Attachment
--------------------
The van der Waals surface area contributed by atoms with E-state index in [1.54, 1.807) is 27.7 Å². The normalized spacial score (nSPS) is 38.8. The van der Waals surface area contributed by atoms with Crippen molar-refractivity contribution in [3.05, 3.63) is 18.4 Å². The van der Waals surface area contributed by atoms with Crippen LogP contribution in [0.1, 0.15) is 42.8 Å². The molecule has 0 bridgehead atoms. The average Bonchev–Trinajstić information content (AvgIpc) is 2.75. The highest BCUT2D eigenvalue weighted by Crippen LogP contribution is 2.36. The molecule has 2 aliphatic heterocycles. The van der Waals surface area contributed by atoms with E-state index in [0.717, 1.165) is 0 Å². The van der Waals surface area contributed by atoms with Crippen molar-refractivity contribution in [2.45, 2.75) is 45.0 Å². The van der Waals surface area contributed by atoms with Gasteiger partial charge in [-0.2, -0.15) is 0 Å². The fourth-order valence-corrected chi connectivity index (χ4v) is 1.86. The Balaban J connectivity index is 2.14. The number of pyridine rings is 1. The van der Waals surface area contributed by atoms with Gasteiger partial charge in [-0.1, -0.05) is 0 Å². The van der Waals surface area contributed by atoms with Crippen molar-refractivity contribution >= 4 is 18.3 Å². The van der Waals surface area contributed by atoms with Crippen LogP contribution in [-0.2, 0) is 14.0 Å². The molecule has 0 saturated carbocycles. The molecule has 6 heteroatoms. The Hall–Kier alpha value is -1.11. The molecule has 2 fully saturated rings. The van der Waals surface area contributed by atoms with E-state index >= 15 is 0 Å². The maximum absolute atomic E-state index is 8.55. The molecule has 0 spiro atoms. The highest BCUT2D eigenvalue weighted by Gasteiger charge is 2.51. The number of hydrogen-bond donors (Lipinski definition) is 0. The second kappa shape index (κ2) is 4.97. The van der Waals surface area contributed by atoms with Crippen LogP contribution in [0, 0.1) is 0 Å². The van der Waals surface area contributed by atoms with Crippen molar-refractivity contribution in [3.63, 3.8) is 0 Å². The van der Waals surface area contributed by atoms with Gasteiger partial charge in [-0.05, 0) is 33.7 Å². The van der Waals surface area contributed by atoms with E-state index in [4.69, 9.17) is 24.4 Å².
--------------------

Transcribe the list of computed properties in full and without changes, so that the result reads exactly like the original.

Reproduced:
The van der Waals surface area contributed by atoms with E-state index in [1.54, 1.807) is 27.7 Å². The normalized spacial score (nSPS) is 38.8. The van der Waals surface area contributed by atoms with Crippen molar-refractivity contribution in [3.05, 3.63) is 18.4 Å². The van der Waals surface area contributed by atoms with Crippen LogP contribution in [0.1, 0.15) is 42.8 Å². The molecule has 0 bridgehead atoms. The average Bonchev–Trinajstić information content (AvgIpc) is 2.75. The highest BCUT2D eigenvalue weighted by Crippen LogP contribution is 2.36. The molecule has 2 aliphatic heterocycles. The van der Waals surface area contributed by atoms with E-state index in [0.717, 1.165) is 0 Å². The van der Waals surface area contributed by atoms with Crippen molar-refractivity contribution in [2.45, 2.75) is 45.0 Å². The van der Waals surface area contributed by atoms with Gasteiger partial charge in [-0.2, -0.15) is 0 Å². The fourth-order valence-corrected chi connectivity index (χ4v) is 1.86. The Balaban J connectivity index is 2.14. The number of pyridine rings is 1. The van der Waals surface area contributed by atoms with Gasteiger partial charge in [-0.1, -0.05) is 0 Å². The van der Waals surface area contributed by atoms with Crippen molar-refractivity contribution >= 4 is 18.3 Å². The van der Waals surface area contributed by atoms with Crippen LogP contribution in [-0.2, 0) is 14.0 Å². The molecule has 0 saturated carbocycles. The molecule has 6 heteroatoms. The Hall–Kier alpha value is -1.11. The molecule has 2 fully saturated rings. The van der Waals surface area contributed by atoms with E-state index >= 15 is 0 Å². The maximum absolute atomic E-state index is 8.55. The molecule has 0 spiro atoms. The highest BCUT2D eigenvalue weighted by Gasteiger charge is 2.51. The number of hydrogen-bond donors (Lipinski definition) is 0. The second kappa shape index (κ2) is 4.97. The van der Waals surface area contributed by atoms with Crippen LogP contribution in [0, 0.1) is 0 Å². The van der Waals surface area contributed by atoms with Crippen molar-refractivity contribution in [3.63, 3.8) is 0 Å². The van der Waals surface area contributed by atoms with Gasteiger partial charge in [-0.05, 0) is 33.7 Å². The van der Waals surface area contributed by atoms with E-state index in [4.69, 9.17) is 24.4 Å².